There has been much debate over Gov. Mills’s 14-day quarantine for out-of-state visitors. Business owners in rural parts of the state, which have very low numbers of Covid-19 cases, are eager to reopen for tourist season.

For those who say “the virus isn’t in my town,” I’m afraid the fastest way to bring it here is to invite residents of Massachusetts and New York to come visit.

As of May 19, the Boston Public Health Commission reported approximately 7,000 active, confirmed virus cases among residents. Boston‘s population is about 700,000, meaning 1% are currently infected.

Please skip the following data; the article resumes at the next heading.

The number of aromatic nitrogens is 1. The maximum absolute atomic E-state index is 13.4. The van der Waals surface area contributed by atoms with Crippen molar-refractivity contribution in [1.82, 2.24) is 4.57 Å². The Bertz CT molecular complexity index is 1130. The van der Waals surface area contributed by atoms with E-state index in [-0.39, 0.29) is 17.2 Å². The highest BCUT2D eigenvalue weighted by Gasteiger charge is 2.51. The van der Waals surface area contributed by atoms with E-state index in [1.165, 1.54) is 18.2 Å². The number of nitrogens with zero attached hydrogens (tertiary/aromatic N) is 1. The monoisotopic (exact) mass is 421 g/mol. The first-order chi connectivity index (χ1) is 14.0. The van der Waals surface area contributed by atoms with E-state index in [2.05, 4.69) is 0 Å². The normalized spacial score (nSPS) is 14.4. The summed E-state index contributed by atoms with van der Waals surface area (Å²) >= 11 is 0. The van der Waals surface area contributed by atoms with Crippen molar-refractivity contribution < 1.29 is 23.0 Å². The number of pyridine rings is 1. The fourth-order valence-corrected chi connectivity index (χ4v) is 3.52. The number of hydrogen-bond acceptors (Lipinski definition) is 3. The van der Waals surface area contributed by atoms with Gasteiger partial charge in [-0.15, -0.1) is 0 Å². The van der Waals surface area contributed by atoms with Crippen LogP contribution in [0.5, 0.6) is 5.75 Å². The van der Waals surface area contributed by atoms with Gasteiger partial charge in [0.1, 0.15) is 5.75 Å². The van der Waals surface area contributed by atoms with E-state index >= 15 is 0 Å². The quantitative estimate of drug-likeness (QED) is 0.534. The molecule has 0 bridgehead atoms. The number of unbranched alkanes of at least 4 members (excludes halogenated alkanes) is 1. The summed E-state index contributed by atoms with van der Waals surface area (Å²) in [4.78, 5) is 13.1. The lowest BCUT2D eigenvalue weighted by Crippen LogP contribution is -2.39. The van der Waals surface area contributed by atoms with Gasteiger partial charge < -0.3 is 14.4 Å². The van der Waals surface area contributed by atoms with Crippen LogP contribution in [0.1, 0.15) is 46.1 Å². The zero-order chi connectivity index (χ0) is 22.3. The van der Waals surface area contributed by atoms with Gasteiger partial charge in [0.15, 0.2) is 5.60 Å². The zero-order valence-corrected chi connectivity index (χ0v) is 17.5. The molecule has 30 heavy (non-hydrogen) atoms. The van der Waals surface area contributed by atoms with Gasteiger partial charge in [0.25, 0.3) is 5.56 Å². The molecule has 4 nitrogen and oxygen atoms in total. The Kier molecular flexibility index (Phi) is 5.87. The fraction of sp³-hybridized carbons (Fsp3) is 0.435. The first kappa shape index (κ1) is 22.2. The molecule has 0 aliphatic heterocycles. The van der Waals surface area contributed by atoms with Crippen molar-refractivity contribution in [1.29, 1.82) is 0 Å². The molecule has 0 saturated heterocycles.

But those are confirmed cases; public health experts tell us the actual total is much higher, with half of cases asymptomatic and likely undiagnosed. So let’s conservatively say that 2.5 percent of Bostonians are contagious but perfectly healthy for a trip to Maine.

Consider these probabilities calculated using the simple methods of Joshua Weitz, Professor of Quantitative Biology at Georgia Tech. If ten Boston residents eat at a restaurant, there is a 23 percent chance that one has COVID-19. Sixty staying in a small hotel? 78 percent chance of a COVID carrier. And 200 visiting Acadia means a greater than 99 percent chance that one of them brought the virus with them.

I want our economy back, but we’ve done too good a job and sacrificed too much to open our doors to places where the virus runs rampant.

Daniel Smith

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